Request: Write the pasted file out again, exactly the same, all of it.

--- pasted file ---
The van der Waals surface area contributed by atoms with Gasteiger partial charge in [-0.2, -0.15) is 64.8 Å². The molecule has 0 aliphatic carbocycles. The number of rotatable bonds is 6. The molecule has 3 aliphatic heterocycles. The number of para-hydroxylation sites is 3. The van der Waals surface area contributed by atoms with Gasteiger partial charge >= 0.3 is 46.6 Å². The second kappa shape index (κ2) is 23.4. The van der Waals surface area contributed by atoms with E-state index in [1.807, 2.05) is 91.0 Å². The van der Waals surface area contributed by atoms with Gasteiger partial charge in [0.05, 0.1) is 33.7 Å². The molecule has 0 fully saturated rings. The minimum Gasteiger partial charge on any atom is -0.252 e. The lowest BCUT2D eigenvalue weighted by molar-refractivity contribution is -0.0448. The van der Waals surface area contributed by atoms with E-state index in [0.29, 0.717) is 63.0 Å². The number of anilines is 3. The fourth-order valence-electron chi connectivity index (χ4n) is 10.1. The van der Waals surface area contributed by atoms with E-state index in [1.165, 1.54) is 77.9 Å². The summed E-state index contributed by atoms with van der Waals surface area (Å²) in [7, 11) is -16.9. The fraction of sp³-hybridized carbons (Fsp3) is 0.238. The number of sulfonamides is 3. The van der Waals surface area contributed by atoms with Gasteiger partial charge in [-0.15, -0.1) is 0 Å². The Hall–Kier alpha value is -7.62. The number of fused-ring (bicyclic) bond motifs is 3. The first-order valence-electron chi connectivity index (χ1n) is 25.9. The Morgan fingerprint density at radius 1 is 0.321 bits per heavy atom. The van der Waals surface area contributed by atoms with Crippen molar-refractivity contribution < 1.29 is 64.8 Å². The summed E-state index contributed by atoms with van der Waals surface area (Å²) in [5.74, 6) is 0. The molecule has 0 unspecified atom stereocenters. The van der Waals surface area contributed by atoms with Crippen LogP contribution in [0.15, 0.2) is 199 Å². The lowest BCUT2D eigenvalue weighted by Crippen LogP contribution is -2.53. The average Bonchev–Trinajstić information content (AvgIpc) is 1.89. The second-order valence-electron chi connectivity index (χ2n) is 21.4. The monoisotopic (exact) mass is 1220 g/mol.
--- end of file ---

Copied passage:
The van der Waals surface area contributed by atoms with Gasteiger partial charge in [-0.2, -0.15) is 64.8 Å². The molecule has 0 aliphatic carbocycles. The number of rotatable bonds is 6. The molecule has 3 aliphatic heterocycles. The number of para-hydroxylation sites is 3. The van der Waals surface area contributed by atoms with Gasteiger partial charge >= 0.3 is 46.6 Å². The second kappa shape index (κ2) is 23.4. The van der Waals surface area contributed by atoms with E-state index in [1.807, 2.05) is 91.0 Å². The van der Waals surface area contributed by atoms with Gasteiger partial charge in [0.05, 0.1) is 33.7 Å². The molecule has 0 fully saturated rings. The minimum Gasteiger partial charge on any atom is -0.252 e. The lowest BCUT2D eigenvalue weighted by molar-refractivity contribution is -0.0448. The van der Waals surface area contributed by atoms with E-state index in [0.29, 0.717) is 63.0 Å². The number of anilines is 3. The fourth-order valence-electron chi connectivity index (χ4n) is 10.1. The van der Waals surface area contributed by atoms with E-state index in [1.165, 1.54) is 77.9 Å². The summed E-state index contributed by atoms with van der Waals surface area (Å²) in [7, 11) is -16.9. The fraction of sp³-hybridized carbons (Fsp3) is 0.238. The number of sulfonamides is 3. The van der Waals surface area contributed by atoms with Gasteiger partial charge in [-0.15, -0.1) is 0 Å². The Hall–Kier alpha value is -7.62. The number of fused-ring (bicyclic) bond motifs is 3. The first-order valence-electron chi connectivity index (χ1n) is 25.9. The Morgan fingerprint density at radius 1 is 0.321 bits per heavy atom. The van der Waals surface area contributed by atoms with Crippen molar-refractivity contribution < 1.29 is 64.8 Å². The summed E-state index contributed by atoms with van der Waals surface area (Å²) in [5.74, 6) is 0. The molecule has 0 unspecified atom stereocenters. The van der Waals surface area contributed by atoms with Crippen LogP contribution in [0.15, 0.2) is 199 Å². The lowest BCUT2D eigenvalue weighted by Crippen LogP contribution is -2.53. The average Bonchev–Trinajstić information content (AvgIpc) is 1.89. The second-order valence-electron chi connectivity index (χ2n) is 21.4. The monoisotopic (exact) mass is 1220 g/mol.